The Internet has become an essential part of almost all our lives, so how can we keep connected when we’re afloat? Duncan Kent checks out various onboard methods of getting online
Excluding expensive satellite communication systems, there are two common ways a coastal cruiser can access the Internet while on board:
1. By receiving Wi-Fi signals from a marina or some other nearby open source
2. By using mobile Internet via GSM (2G/3G) or LTE (4G) cellular network.
The former is fine if you tend to stop each night in a marina and have a reasonable signal, and if you only want to do the occasional browsing and emailing. The second method is more suited to those who prefer to anchor off, or want to use it on the move.
Next comes the choice of hardware you’ll use to access the Wi-Fi signal – and here’s where it becomes more complicated. If you’re in a marina you may just need a booster antenna to make best use of the available signal, or one that’ll search for the strongest local signal to patch into.
Or maybe you’ll need a router and booster if you intend to make use of more than one Wi-Fi enabled device at a time.
And if you’re at sea you’re probably going to need a router hub that make use of the mobile phone network. Read on to see what you’re going to need…
Guide to Long-range wifi boosters
For those with a single laptop or PC on board, all you need to boost marina Wi-Fi reception is a signal booster comprising a high-gain antenna (preferably waterproof) and a long cable, terminating in a USB connector. Plugging it into your PC simply overrides the internal Wi-Fi card; software supplied with the antenna will enable you to select and lock onto your preferred Wi-Fi hotspot.
High-gain antennae come in two types – directional and omni-directional. The former, usually a flat box with a simple flat plate or two inside, can be pointed towards the preferred signal source, effectively ‘tuning’ it to the transmitter, whereas the latter, frequently a tubular ‘pole’ type, doesn’t need to be aligned to any particular direction.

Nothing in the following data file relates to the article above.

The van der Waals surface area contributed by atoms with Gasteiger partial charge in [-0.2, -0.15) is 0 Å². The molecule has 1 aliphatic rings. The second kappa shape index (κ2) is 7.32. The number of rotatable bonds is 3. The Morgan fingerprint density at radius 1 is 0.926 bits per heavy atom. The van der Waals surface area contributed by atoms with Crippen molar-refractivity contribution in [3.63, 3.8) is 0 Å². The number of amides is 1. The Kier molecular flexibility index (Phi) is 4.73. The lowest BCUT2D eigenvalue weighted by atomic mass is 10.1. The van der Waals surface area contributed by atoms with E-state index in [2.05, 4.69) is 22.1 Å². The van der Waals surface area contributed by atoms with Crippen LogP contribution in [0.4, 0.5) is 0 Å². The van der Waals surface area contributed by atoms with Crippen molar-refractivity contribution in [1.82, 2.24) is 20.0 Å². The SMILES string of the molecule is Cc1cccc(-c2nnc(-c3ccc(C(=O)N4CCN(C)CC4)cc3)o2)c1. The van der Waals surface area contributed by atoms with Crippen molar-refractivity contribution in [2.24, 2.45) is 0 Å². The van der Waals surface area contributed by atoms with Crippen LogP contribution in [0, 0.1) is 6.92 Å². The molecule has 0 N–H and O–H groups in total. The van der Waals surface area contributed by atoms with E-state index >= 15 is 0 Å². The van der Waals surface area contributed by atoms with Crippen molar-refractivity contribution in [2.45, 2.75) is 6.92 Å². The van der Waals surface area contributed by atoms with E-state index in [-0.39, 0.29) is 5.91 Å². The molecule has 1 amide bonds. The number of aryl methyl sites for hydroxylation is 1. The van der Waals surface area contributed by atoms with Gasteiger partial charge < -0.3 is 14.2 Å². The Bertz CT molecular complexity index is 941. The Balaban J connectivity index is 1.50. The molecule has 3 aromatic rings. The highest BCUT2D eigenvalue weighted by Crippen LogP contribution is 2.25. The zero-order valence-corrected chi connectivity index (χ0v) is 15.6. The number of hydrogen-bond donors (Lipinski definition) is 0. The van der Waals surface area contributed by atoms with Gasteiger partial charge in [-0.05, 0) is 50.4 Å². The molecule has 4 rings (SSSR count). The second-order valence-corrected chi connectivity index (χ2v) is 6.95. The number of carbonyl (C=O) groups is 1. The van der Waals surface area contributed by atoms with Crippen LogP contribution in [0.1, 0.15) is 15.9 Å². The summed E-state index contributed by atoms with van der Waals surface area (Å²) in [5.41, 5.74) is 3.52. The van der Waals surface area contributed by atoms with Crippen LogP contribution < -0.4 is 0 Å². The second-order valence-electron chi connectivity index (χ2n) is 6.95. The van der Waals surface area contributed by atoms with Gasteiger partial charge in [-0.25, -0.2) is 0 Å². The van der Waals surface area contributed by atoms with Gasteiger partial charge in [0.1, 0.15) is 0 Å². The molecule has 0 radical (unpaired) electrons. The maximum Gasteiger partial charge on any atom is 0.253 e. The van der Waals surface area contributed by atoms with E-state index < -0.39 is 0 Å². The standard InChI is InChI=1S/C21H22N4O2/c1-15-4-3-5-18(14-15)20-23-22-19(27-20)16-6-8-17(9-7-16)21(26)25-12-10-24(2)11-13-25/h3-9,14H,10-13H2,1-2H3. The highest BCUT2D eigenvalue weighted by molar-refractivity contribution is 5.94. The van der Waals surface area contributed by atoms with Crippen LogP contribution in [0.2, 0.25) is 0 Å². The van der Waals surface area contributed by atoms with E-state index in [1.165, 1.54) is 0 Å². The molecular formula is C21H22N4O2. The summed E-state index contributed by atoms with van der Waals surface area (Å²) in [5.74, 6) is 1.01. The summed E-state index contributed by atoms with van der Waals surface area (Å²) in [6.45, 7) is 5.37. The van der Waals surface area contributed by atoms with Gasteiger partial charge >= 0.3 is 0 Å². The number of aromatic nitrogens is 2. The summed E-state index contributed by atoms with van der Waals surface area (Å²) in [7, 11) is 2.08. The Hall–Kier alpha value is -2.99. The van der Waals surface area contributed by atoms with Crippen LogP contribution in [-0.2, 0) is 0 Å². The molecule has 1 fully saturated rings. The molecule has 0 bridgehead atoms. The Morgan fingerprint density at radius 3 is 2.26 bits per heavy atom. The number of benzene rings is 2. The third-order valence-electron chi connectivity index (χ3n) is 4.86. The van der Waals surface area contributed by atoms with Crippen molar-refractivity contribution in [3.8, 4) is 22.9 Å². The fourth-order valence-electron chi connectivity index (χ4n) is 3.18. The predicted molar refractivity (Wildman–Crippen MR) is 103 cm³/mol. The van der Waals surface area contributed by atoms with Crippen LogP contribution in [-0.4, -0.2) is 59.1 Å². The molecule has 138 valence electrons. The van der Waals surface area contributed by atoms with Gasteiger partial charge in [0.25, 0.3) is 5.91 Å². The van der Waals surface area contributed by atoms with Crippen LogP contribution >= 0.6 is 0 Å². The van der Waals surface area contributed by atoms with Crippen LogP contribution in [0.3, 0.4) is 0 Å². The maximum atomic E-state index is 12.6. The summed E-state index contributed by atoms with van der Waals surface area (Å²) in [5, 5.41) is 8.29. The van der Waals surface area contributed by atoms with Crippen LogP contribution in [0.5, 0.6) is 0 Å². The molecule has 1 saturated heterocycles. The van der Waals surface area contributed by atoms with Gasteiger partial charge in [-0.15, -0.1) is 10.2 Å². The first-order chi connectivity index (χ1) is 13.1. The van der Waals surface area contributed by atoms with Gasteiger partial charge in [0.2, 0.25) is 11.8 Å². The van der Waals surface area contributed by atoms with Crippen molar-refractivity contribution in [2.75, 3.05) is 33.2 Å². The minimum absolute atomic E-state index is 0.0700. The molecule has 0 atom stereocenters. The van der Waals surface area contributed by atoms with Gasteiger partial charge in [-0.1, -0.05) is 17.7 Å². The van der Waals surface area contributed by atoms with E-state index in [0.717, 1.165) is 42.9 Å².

This kit comprises two items – a 150Mbps, 2.4GHz long-range waterproof USB Wi-Fi dongle and a 2.4GHz high-gain (9dB) external omnidirectional pole antenna with cable and connectors.
The dongle and antenna connect together as one waterproof unit from which you run the supplied 5m-long cable (extensions available) down to your laptop and connect it directly via the USB plug. Power is taken from the laptop’s USB (2+) port.
Supports all recent Windows, Mac and Linux platforms. Range is said to increase to 4-5 miles using the Alfa Tube-U.
Digital Yacht WL70
This simple 1.3m-high omindirectional antenna comes with 5m of cable terminating in a USB plug.
Its threaded base fits a standard 1in VHF-type antenna mount and is fully waterproof for mounting outside. Operates with Windows Vista/7/8/10 or Mac OSX 10.4 to 10.10 (Yosemite).
The WL70 features a very high performance 15dBm antenna that
can provide connections up to half a mile depending upon conditions. The Realtek software displays all the available signals and their relative strengths allowing you to get the strongest.
Kuma long-range antenna
This ‘weatherproof’ plastic antenna comes with a 5m-long USB cable which also provides power. The box measures 220 x 80 x 40mm and can be wall- or pole-mounted. Once activated a small console appears allowing you to manually set up profiles for frequently used Wi-Fi sources. Selecting ‘search’ provides a list of every Wi-Fi signal source in range.
The console also has a signal strength meter that goes green when connected to the Internet.
The antenna is quoted as offering a 16dB gain, which is high compared to others that are mostly around 8dB.
Wi-Fi Bat antenna
The Wi-Fi Bat is a 2W, waterproof, omnidirectional pole antenna that the manufacturer claims will enable you to lock onto Wi-Fi signals up to 10 miles away. This high-gain (8dB) antenna is 70cm high and comes with 15m of co-axial cable, terminating in a normal USB plug. Annoyingly the antenna isn’t compatible with a standard 1in VHF antenna screw base mount.
Power is supplied by the USB port and the software is supplied on a mini-CD.
This is a simple plug-and-play device that pretty much doubles the sensitivity of the laptop’s integral Wi-Fi card and enables usable Wi-Fi hotspots to be logged onto several miles away.
Digital Yacht WL510
This is a 90cm-long, high-gain (+12dB) omnidirectional antenna in a rugged (but not waterproof) aluminium box, measuring 170 x 100 x 55mm. The antenna is waterproof, so can be mounted outside on a standard 1in threaded base mount. The box has one PL259 antenna socket, a single RJ45 LAN socket and a 12/24V DC power cable.
Compatible with all popular operating systems the WL510 is configured via a browser and the control software is extremely good, though a little complex. Once powered up you scan for hotspots, select the one you want and then hit apply. The unit will give access to hotspots up to five miles away, depending on antenna height.